Installing a TST PowerMax CR Computer and PDR Twin Turbo Kit on a '03 Dodge Ram Diesel.
By Lance Clifford

While researching options on getting more power for my 2003 Dodge Ram 2500 Cummins diesel, I found there were many options available to me. Technology has come a long way over the years, and squeezing more horsepower and stump pulling torque out of a diesel truck is easier than ever!

While surfing the Vendor's area of the Pirate Bulletin Board, I came across a company called Dunk's Performance. Dunk's Performance specializes in diesel and off road performance. I gave them a call and talked to Michael, who told me about the various aftermarket chips that were available for my Cummins. I already had a 70 horsepower Edge EZ, and while the power increase was significant, my anemic '03 CA Emission truck still needed more power for my tastes. Not to mention my buddy's '04 Ford Powerstroke was faster - stock!

TST Power Max CR computer

After telling Michael what I was looking for, he recommended I go with a new computer out on the market - the TST Powermax CR. It was relatively new, but was creating quite a buzz in the diesel community with its claimed 150 hp gain, and whopping 500 ft lb. torque gain! Yes, you read that right, not 500 ft lb. total, but an additional 500 ft. lbs. of torque!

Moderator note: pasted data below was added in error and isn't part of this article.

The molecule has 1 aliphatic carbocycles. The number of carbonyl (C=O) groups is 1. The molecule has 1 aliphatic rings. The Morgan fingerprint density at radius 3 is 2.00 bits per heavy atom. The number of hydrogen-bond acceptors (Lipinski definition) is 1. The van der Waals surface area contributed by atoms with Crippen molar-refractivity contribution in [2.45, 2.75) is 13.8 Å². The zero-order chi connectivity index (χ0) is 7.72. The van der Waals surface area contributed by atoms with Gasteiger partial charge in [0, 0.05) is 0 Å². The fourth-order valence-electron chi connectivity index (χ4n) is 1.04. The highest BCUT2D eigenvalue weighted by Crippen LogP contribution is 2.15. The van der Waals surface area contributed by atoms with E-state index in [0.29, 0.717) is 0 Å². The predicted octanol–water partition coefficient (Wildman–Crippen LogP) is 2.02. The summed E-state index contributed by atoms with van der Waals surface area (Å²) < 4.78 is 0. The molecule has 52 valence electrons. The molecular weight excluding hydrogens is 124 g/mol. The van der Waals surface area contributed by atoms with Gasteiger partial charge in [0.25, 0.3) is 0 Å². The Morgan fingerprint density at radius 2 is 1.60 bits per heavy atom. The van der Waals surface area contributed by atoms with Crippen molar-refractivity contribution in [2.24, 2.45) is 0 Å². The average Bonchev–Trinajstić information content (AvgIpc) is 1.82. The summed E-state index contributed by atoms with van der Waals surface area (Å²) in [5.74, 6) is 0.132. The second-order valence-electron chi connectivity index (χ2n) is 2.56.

I knew right then and there this was the chip for me. Michael warned that an automatic transmission may not be too happy with all that added power, but the way I looked at it my CA emission truck came with 235hp from the factory, yet the same transmission comes in the 305hp H.O. model, and even the newer '04 and newer 325hp Dodges. Adding a simple Edge EZ to one of these trucks would be about the same hp as adding the TST to my truck. Did I mention that I have an ATS Stage IV transmission? Ok, ok... Power really isn't an issue for my transmission. ;)

TST remote without EGT controls/gauges

TST remote with EGT controls/gauges.

When I received the unit a couple of days later, I immediately went outside to install it. The first step was to unplug the existing Edge EZ (two simple plugs) and set it aside.

The TST was a relatively easy install, requiring you to unplug the map sensor, and plug the piggy back plug of the TST into it. The same process is done for the injectors, cam sensor, and crank sensor. It was a little tricky getting the crank sensor unplugged due to lack of room, but that was the only difficult part of this task. Entire installation time was about 45 minutes. It's hard to believe that an additional 150 hp and 500 ft lbs of torque is available by simply plugging something in!

Since I already have an "X Monitor" digital gauge set, I elected not to buy the optional built in TST pyro/boost gauges on the controller. However looking back, I would recommend this option because it comes with a "defueler" option that allows you to set a predetermined pyrometer temperature setting, and the TST will automatically defuel the truck once it hits this temperature.

The TST controller is a very slick setup, allowing full control of the available power. It has countless settings, allowing you to set your horsepower and torque setting individually of each other, from 0-0 (stock) all the way to 9-9 (hang on tight!)